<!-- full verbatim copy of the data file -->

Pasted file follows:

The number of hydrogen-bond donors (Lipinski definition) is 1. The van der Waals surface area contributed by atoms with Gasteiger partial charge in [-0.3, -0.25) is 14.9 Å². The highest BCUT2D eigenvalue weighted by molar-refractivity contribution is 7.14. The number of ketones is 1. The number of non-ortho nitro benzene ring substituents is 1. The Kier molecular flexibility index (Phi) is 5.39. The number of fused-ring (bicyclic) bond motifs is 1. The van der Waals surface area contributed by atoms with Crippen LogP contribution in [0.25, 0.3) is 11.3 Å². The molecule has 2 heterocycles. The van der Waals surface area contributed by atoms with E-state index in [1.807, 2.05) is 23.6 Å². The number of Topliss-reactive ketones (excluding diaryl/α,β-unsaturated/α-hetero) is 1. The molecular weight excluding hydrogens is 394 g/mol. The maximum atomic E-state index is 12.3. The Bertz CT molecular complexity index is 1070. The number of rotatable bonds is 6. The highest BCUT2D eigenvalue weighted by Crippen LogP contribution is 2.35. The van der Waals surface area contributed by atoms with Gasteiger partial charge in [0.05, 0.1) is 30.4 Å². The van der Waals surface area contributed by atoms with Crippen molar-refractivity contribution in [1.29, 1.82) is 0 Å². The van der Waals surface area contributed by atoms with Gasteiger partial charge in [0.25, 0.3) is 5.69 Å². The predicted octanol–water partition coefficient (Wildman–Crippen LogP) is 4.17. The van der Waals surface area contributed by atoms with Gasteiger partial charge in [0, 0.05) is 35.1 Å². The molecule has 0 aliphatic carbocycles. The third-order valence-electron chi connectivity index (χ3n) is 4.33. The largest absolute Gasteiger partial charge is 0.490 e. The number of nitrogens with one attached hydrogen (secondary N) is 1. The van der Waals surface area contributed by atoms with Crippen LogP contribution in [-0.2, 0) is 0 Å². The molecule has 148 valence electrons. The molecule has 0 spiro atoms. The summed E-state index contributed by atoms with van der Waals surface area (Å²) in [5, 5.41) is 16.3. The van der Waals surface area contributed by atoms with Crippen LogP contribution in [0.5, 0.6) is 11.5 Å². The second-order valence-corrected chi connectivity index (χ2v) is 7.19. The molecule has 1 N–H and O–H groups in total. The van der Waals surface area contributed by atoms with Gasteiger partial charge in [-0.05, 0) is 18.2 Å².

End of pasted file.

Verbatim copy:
The number of hydrogen-bond donors (Lipinski definition) is 1. The van der Waals surface area contributed by atoms with Gasteiger partial charge in [-0.3, -0.25) is 14.9 Å². The highest BCUT2D eigenvalue weighted by molar-refractivity contribution is 7.14. The number of ketones is 1. The number of non-ortho nitro benzene ring substituents is 1. The Kier molecular flexibility index (Phi) is 5.39. The number of fused-ring (bicyclic) bond motifs is 1. The van der Waals surface area contributed by atoms with Crippen LogP contribution in [0.25, 0.3) is 11.3 Å². The molecule has 2 heterocycles. The van der Waals surface area contributed by atoms with E-state index in [1.807, 2.05) is 23.6 Å². The number of Topliss-reactive ketones (excluding diaryl/α,β-unsaturated/α-hetero) is 1. The molecular weight excluding hydrogens is 394 g/mol. The maximum atomic E-state index is 12.3. The Bertz CT molecular complexity index is 1070. The number of rotatable bonds is 6. The highest BCUT2D eigenvalue weighted by Crippen LogP contribution is 2.35. The van der Waals surface area contributed by atoms with Gasteiger partial charge in [0.05, 0.1) is 30.4 Å². The van der Waals surface area contributed by atoms with Crippen molar-refractivity contribution in [1.29, 1.82) is 0 Å². The van der Waals surface area contributed by atoms with Gasteiger partial charge in [0.25, 0.3) is 5.69 Å². The predicted octanol–water partition coefficient (Wildman–Crippen LogP) is 4.17. The van der Waals surface area contributed by atoms with Gasteiger partial charge in [0, 0.05) is 35.1 Å². The molecule has 0 aliphatic carbocycles. The third-order valence-electron chi connectivity index (χ3n) is 4.33. The largest absolute Gasteiger partial charge is 0.490 e. The number of nitrogens with one attached hydrogen (secondary N) is 1. The van der Waals surface area contributed by atoms with Crippen LogP contribution in [-0.2, 0) is 0 Å². The molecule has 148 valence electrons. The molecule has 0 spiro atoms. The summed E-state index contributed by atoms with van der Waals surface area (Å²) in [5, 5.41) is 16.3. The van der Waals surface area contributed by atoms with Crippen LogP contribution in [0.5, 0.6) is 11.5 Å². The second-order valence-corrected chi connectivity index (χ2v) is 7.19. The molecule has 1 N–H and O–H groups in total. The van der Waals surface area contributed by atoms with Gasteiger partial charge in [-0.05, 0) is 18.2 Å².